After passing major tax legislation in 2010 and following up with some regulations and guidance notices, the US tax authorities have now released:
- Form 3520 – the 2010 annual return to report transactions with foreign trusts;
- Form TD F 90-22.1 – an updated report of foreign bank and financial accounts; and
- Notice 2011-34 – further guidance on complying with the foreign account reporting legislation.
Form 3520 for tax year 2010 is due on the date that the US taxpayer's income tax return is due, including extensions, meaning that the completed form must be postmarked as sent to the Internal Revenue Service (IRS) as of that date. Form TD F 90-22.1 must be received by the US Treasury Department on or before June 30 2010.(1)
US persons with financial interests in or signature or other authority over foreign bank accounts, securities accounts and other financial accounts are required to report such interests on Form TD F 90-22.1, commonly referred to as a foreign bank account report (FBAR). In October 2008 the Treasury Department issued a revised FBAR with various changes, including a change to the definition of 'US person' to include not only a citizen or resident of the United States, but also a person in and doing business in the United States. On February 24 2011 the Treasury's Financial Crimes Enforcement Network (FinCEN) issued final FBAR regulations. The final rules apply to FBARs due by June 30 2011 with respect to accounts maintained in 2010 and for those filed in subsequent years (for further details please see "US Treasury Department publishes final rule for foreign bank account reports"). On March 26 2011 the IRS issued a new FBAR form and instructions. The revised instructions reflect the changes made by FinCEN's final FBAR regulations.
The recipient of a distribution from a foreign trust is required to file Form 3520 to report the distribution to the IRS, regardless of the amount of the distribution received or its tax consequences to the recipient (there is no such reporting requirement for distributions from a US domestic trust). The Hiring Incentives to Restore Employment Act 2010 (commonly known as the HIRE Act) broadened the tax law to provide that use of property held in a foreign trust after March 18 2010 by a US grantor or US beneficiary (or any US person related to a US grantor or US beneficiary) will be treated as a distribution to the US grantor or beneficiary of the fair market value of the use of the property. This deemed distribution rule will not apply to the extent that the foreign trust is paid the fair market value for the use of the property within a reasonable period of such use (for further details please see "Tax Relief Act, reporting requirements and planning for use of foreign trust property"). On March 6 2011 the IRS posted the 2010 instructions for Form 3520, and on March 11 2011 it posted the 2010 Form 3520.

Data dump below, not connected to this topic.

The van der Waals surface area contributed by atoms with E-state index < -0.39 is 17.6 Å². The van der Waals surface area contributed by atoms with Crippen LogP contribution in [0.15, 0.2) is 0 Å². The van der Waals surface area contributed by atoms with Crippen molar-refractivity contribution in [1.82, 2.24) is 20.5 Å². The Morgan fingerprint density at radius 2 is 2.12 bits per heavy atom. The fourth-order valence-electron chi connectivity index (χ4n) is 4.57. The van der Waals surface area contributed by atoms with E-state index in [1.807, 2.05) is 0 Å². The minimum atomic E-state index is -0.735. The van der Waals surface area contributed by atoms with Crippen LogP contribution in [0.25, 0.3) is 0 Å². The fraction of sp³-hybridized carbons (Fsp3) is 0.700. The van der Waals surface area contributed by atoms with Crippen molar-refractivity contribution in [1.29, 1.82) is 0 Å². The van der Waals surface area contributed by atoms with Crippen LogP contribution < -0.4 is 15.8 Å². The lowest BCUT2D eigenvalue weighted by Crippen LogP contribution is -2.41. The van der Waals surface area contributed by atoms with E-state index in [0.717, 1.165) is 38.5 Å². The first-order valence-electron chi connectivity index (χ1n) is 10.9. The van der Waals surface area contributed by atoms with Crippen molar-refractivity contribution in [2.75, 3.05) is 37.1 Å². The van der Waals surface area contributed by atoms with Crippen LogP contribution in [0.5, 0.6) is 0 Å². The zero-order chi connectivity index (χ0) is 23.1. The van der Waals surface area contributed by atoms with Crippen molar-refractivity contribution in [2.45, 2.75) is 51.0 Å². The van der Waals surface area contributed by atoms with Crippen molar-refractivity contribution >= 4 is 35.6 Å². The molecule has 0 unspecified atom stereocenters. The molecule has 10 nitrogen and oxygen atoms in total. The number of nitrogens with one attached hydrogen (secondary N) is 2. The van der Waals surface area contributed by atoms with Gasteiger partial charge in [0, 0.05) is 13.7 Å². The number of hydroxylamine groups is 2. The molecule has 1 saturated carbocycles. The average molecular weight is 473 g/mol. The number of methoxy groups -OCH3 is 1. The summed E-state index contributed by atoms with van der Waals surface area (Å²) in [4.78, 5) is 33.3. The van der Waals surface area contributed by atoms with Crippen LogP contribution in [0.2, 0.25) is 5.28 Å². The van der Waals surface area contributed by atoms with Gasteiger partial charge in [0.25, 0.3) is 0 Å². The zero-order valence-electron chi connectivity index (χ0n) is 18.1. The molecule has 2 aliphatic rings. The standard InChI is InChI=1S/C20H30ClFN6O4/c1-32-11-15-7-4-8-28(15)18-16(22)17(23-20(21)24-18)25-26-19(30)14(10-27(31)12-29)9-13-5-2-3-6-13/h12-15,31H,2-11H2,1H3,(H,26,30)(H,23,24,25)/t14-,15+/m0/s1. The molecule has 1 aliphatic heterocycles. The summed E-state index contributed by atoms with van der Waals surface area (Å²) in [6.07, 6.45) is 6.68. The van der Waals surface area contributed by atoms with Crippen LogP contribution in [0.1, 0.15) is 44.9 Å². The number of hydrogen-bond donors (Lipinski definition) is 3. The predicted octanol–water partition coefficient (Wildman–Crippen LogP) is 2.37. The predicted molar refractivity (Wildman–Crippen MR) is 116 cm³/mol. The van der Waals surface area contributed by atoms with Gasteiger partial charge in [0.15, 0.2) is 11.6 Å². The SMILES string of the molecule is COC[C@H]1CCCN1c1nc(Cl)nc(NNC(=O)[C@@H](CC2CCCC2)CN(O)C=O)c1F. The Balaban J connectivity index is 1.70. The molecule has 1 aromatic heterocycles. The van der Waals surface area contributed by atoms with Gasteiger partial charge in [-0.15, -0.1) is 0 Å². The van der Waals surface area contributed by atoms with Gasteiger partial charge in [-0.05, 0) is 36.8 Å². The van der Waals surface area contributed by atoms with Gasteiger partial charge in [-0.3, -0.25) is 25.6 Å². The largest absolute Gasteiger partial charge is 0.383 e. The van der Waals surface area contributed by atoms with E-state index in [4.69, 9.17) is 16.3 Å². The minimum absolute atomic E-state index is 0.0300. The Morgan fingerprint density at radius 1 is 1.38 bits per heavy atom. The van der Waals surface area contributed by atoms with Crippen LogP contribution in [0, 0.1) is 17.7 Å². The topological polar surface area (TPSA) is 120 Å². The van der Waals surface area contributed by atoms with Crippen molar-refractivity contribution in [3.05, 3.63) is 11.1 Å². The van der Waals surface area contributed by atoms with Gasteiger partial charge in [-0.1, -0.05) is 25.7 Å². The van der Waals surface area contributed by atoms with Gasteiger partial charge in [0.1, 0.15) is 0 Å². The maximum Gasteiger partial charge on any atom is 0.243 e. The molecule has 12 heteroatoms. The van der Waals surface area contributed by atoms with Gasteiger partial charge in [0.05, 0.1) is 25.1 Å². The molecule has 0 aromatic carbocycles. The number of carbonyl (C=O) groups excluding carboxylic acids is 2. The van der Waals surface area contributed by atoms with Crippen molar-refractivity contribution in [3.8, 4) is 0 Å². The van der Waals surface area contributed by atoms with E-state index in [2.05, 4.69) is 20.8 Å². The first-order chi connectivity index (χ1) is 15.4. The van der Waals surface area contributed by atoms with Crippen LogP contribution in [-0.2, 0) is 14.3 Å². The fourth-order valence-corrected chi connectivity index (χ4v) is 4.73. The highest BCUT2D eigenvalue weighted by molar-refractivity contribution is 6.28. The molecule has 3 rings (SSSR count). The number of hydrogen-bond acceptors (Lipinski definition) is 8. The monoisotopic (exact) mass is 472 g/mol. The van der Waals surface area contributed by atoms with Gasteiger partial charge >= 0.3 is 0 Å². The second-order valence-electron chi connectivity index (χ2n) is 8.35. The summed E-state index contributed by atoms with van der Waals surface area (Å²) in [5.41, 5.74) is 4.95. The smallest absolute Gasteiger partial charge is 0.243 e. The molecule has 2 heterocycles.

Foreign Account Tax Compliance Act
The Foreign Account Tax Compliance Act (commonly known in the United States by its acronym, FATCA) provisions of the Hiring Incentives to Restore Employment (HIRE) Act 2010 require non-US financial institutions to provide the IRS with sufficient information to identify accounts held by US persons with an average month-end balance of $50,000 or more. Failure to do so will result in a 30% withholding tax on US-source payments to those accounts, effective for payments made after December 31 2012, although obligations outstanding as of March 18 2012 will be exempt. Withholding can be avoided if the foreign financial institution enters into a foreign financial institution agreement. On August 27 2010 the IRS released Notice 2010-60, describing how such institutions are to comply with the new law (for further details please see "Tax Relief Act, reporting requirements and planning for use of foreign trust property"). The Treasury and the IRS have now published further guidance in Notice 2011-34, released April 8 2011. This new notice provides guidance in response to certain priority concerns.
As with its predecessor, the new FBAR (Form TD F 90-22.1) contains five parts which have not been substantively altered. These parts provide space to report:
- filer information;
- information on foreign financial accounts owned separately and those owned jointly; and
- information on foreign financial accounts where the filer has signature or other authority but no financial interest in the account, and where the filer is filing a consolidated report.
The instructions to the new FBAR have been substantively revised to reflect the rules of the final FBAR regulations. The instructions define 'US person' to mean a US citizen, US resident, entities created or organised in the United States or under the laws of the United States (including but not limited to corporations, partnerships or limited liability companies), and trusts or estates formed under the laws of the United States. This new definition no longer includes a person in and doing business in the United States.